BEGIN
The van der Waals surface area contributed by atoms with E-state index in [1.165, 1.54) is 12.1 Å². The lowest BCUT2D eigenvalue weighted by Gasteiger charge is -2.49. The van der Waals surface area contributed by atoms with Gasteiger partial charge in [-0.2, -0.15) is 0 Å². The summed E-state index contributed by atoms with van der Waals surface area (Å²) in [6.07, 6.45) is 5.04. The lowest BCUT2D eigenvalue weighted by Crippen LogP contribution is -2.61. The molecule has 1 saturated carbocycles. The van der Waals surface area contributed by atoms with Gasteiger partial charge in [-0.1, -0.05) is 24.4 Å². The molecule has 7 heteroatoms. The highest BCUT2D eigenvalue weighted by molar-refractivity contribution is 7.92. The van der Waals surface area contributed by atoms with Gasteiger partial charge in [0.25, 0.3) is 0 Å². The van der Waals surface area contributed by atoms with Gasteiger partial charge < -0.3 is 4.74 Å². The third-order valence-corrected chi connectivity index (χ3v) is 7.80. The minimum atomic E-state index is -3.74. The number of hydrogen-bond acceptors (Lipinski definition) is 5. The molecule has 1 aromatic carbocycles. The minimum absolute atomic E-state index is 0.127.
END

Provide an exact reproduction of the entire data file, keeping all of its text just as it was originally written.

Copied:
The van der Waals surface area contributed by atoms with E-state index in [1.165, 1.54) is 12.1 Å². The lowest BCUT2D eigenvalue weighted by Gasteiger charge is -2.49. The van der Waals surface area contributed by atoms with Gasteiger partial charge in [-0.2, -0.15) is 0 Å². The summed E-state index contributed by atoms with van der Waals surface area (Å²) in [6.07, 6.45) is 5.04. The lowest BCUT2D eigenvalue weighted by Crippen LogP contribution is -2.61. The molecule has 1 saturated carbocycles. The van der Waals surface area contributed by atoms with Gasteiger partial charge in [-0.1, -0.05) is 24.4 Å². The molecule has 7 heteroatoms. The highest BCUT2D eigenvalue weighted by molar-refractivity contribution is 7.92. The van der Waals surface area contributed by atoms with Gasteiger partial charge in [0.25, 0.3) is 0 Å². The van der Waals surface area contributed by atoms with Gasteiger partial charge < -0.3 is 4.74 Å². The third-order valence-corrected chi connectivity index (χ3v) is 7.80. The minimum atomic E-state index is -3.74. The number of hydrogen-bond acceptors (Lipinski definition) is 5. The molecule has 1 aromatic carbocycles. The minimum absolute atomic E-state index is 0.127.